Sheva Berachos #6 – Shalom


The Week of Sheva Berachos, Day #6 – Shalom[1]

רבא בר עולא אמר בלא שלום דכתיב וידעת כי שלום אהלך וגו’‏
Rava the son of Ulah said: “[Any man who doesn’t have a wife lives] without peace, as it is written[2]: “And you shall know that your tent will be one of peace…”[3]

As part of the Jewish wedding ceremony[4], seven blessings known as sheva berachos are recited under the chuppah. As well, our Sages tell us[5] that once a couple gets married, they are to spend the first week of their marriage rejoicing. During these seven days, the sheva berachos are again recited, at the end of a festive meal. Some say[6] that these seven blessings correlate to the seven things[7] that a man acquires[8] when he gets married. Our Sages inform us[9] that until a man gets married, he doesn’t have joy, blessing, goodness, Torah, fortification, peace, nor is he a complete Man[10]. As such, it would be appropriate during this week to elaborate on each of these seven qualities, and how they relate to marriage.

Every shidduch and subsequent marriage is something new and special. It’s not like the creation of a new human being. That’s simply part of nature. A shidduch, the Maharal explains, is beyond nature[11]. Their meeting is a pretty normal occurrence, but the fact that they develop a relationship is a miracle[12]. This is because Man and Woman are two opposites, and without Hashem’s help, they couldn’t coexist[13].

We see Hashem is involved from the fact that the Hebrew word for Man, איש, and Woman, אשה, share two letters in common.  The unique letters spell ה-י, the two-letter name of Hashem. He’s behind the scenes, bringing them together. However, that is only if the two merit this Divine help. This is the meaning behind Woman being an עזר כנגדו, a helpmate opposite him, for Man[14]. Rashi says[15] that if he merits, then she’s an עזר, a helpmate. If not, then she’s כנגדו, opposite him. This is because a Woman is the opposite of a Man. Only if they merit the Divine assistance needed will they help each other in harmony, otherwise they will be opposite each other[16].

The Maharal understands shalom as two opposites meeting in the middle. When two things are the same and come together, that’s not considered shalom. We see this idea in our daily prayers, where we say עושה שלום במרומיו, He who makes peace in the heights[17]. This refers to shamayim, or the heavens. Why wouldn’t there be shalom in shamayim? Chazal say[18] that shamayim is comprised of אש and מים, total opposites. If Hashem didn’t make shalom between them, they couldn’t coexist[19]. The fire would consume the water, or the water would extinguish the fire. So too with a newly married couple. With Hashem’s help, they experience shalom, as their two opposite natures are brought together.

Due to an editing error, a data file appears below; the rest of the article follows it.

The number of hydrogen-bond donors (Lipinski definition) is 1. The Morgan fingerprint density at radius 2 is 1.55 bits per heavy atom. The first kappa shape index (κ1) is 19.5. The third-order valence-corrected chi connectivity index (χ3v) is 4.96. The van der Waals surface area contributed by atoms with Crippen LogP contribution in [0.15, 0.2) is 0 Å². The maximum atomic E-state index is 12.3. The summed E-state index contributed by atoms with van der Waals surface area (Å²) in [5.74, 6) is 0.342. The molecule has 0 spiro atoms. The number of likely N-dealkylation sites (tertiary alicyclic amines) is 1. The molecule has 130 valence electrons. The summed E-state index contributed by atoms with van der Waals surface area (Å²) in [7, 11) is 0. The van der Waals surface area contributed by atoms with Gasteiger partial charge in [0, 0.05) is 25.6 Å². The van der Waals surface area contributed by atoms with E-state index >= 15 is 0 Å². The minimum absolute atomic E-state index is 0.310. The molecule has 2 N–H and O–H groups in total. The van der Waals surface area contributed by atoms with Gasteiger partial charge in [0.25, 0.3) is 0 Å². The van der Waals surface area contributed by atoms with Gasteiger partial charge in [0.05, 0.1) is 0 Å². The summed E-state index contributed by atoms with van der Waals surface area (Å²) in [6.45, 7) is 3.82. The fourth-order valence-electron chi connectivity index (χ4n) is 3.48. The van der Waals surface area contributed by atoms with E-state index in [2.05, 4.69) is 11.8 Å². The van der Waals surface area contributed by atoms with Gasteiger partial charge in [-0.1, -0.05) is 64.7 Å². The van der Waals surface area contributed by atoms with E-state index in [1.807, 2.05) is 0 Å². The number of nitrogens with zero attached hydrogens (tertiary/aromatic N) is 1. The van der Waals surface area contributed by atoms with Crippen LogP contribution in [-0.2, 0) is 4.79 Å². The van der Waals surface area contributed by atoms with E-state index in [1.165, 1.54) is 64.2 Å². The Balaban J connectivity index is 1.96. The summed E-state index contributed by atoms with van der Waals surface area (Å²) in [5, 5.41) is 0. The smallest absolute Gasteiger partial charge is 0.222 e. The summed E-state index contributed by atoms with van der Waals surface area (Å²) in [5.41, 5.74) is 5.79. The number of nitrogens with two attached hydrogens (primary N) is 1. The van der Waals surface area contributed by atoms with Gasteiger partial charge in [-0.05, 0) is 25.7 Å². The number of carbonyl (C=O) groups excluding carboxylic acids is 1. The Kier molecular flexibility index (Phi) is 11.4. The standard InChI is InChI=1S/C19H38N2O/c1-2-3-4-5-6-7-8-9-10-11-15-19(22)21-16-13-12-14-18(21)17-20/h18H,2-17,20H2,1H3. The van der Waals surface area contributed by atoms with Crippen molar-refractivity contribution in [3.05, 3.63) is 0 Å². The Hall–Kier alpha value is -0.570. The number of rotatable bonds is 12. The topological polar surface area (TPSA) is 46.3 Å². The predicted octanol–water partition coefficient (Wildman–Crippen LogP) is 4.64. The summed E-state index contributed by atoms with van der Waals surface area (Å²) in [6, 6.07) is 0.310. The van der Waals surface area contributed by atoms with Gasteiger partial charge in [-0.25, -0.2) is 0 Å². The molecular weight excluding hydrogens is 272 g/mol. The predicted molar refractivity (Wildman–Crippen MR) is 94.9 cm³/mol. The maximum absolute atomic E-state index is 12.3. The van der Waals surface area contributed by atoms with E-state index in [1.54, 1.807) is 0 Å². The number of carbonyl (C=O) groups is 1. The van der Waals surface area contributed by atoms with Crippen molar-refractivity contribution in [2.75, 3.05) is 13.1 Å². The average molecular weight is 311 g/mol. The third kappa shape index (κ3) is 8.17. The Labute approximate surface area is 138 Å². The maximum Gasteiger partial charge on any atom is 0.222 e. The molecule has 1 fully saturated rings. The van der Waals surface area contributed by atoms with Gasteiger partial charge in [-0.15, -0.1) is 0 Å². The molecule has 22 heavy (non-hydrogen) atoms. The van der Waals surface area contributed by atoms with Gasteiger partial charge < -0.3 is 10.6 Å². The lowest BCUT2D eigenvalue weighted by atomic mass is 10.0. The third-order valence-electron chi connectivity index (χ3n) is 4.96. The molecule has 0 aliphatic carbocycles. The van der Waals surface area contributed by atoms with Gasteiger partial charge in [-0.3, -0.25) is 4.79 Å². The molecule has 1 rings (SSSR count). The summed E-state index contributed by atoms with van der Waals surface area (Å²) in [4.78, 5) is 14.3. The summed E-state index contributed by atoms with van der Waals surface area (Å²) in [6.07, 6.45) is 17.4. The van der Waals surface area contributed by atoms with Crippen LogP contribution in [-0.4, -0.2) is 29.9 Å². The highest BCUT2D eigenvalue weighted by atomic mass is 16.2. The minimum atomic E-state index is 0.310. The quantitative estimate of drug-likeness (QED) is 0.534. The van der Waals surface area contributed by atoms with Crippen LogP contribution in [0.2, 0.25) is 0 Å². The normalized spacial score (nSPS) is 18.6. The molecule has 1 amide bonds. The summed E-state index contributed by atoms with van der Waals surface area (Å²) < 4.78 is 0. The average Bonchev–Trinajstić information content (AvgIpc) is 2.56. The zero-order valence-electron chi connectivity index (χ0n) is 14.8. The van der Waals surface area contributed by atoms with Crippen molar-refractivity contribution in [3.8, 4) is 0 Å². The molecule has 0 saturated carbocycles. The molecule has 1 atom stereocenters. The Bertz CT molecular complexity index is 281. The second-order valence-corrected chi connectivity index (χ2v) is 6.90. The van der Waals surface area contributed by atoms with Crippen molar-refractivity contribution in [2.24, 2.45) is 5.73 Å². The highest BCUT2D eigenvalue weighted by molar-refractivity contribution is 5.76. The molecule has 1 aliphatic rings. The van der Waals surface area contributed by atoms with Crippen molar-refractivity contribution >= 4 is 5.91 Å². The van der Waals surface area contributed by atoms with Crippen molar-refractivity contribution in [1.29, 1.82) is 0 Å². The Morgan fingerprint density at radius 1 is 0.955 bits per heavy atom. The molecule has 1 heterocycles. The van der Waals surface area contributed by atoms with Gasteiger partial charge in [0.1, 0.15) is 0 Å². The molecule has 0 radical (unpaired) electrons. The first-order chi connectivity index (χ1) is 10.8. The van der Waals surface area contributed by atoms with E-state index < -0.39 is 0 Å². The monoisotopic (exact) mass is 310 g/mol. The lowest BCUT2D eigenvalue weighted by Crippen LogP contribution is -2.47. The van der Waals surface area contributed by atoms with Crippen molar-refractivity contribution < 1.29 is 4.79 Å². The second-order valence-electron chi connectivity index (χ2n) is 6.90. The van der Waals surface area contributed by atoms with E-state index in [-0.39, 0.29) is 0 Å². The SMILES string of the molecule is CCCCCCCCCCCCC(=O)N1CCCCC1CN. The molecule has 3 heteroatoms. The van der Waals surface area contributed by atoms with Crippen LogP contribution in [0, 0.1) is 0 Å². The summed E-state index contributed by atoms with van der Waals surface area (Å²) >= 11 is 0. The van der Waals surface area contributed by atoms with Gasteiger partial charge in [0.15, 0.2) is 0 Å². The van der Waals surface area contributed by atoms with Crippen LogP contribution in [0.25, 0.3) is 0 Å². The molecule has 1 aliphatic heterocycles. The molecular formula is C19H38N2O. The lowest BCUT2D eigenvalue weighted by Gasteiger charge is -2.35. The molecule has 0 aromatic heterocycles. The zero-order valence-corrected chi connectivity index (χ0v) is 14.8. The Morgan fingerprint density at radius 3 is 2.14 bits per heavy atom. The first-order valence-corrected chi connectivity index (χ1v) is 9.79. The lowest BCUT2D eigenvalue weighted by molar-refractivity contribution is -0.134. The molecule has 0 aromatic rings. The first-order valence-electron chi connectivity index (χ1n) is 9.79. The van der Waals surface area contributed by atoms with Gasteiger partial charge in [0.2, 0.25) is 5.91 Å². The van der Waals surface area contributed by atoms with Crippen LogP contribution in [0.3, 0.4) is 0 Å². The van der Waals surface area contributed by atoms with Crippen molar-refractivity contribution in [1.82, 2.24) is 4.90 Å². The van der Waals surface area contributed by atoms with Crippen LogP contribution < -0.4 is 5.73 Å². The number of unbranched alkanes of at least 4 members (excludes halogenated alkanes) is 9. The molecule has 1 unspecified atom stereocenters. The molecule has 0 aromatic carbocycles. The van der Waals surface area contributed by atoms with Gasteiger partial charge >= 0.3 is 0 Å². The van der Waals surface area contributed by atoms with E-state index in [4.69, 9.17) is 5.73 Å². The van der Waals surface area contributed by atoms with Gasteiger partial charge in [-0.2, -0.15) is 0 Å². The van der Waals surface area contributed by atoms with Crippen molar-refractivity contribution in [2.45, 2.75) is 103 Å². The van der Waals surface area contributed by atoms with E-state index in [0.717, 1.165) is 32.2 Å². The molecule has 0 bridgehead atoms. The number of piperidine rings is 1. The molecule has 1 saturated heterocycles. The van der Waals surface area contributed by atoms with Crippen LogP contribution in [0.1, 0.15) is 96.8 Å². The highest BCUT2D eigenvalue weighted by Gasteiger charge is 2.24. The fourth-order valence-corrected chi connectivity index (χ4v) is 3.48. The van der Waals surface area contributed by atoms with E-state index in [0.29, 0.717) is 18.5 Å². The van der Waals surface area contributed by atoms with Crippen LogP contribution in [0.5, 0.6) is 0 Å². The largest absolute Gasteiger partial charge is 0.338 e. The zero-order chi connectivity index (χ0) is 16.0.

Mazel Tov!

[1] Based on a discussion I had on this topic with Rav Reuven Stone, a close student of Rav Yonasan David shlita, and a longtime chavrusa of mine

[2] Job 5:24

[3] Yevamos 62b

[4] Kesubos 7b

[5] Ibid 7a

[6] Nachalas Shiva 12:4:3. See also Levush Even HaEzer 61:1 and Shnei Luchos HaBris Sha’ar HaOsios § קדושת הזיווג 384-386

[7] Nachalas Shiva loc. cit. points out that Bereishis Rabbah 17:2 counts more than seven (it adds helpmate, atonement, life, and that he stops diminishing the Divine form), but the Tur Even HaEzer § 1 only lists these seven (although he replaces joy with “a living place”, see Beis Yosef ad. loc.)

[8] Interesting to note that according to the Rambam (Mishneh Torah Hilchos Ishus 12:1,2), when a couple gets married, besides the husband’s three biblical obligations towards his wife (Cf. Ramban to Exodus 21:10), the Rabbis enacted seven additional obligations upon the husband

[9] Yevamos 62b, 63a

[10] Nachalas Shiva loc. cit. brings and explains how they correlate: (1) ברכת היין – Blessing (2) שהכל ברא לכבודו – Torah (4) אשר יצר את האדם – Adam (5) שוש תשיש – Peace (6) שמח תשמח – Joy (7) אשר ברא – Fortification. For some reason he leaves out the third of the sheva berachos (יוצר האדם), and it would presumably correlate to the remaining attribute, which is Goodness

[11] Be’er HaGoleh 4:17

[12] Rav Moshe Shapira’s explanation of the Maharal, heard from Rav Stone

[13] Chiddushei Aggados to Yevamos 63a and Gur Aryeh to Genesis 2:18 § 35. Rav Stone used the gemarra in Sotah 17a to prove this. It says that if a couple merits, they have the Divine Presence between them. If not, a consuming fire will destroy them. These two extremes are due to their opposing nature, which will either sync harmoniously or end up in disaster

[14] Genesis loc. cit.

[15] Ad. loc., quoting Yevamos loc. cit.

[16] Chiddushei Aggados and Gur Aryeh loc. cit.

[17] From Job 25:2

[18] Chagigah 12a

[19] Sefer HaManhig II Sha’ar HaShalom. See also Rashi to Job loc. cit., Midrash Tanchuma Vayigash § 8, and Yerushalmi Rosh Hashanah 2:4

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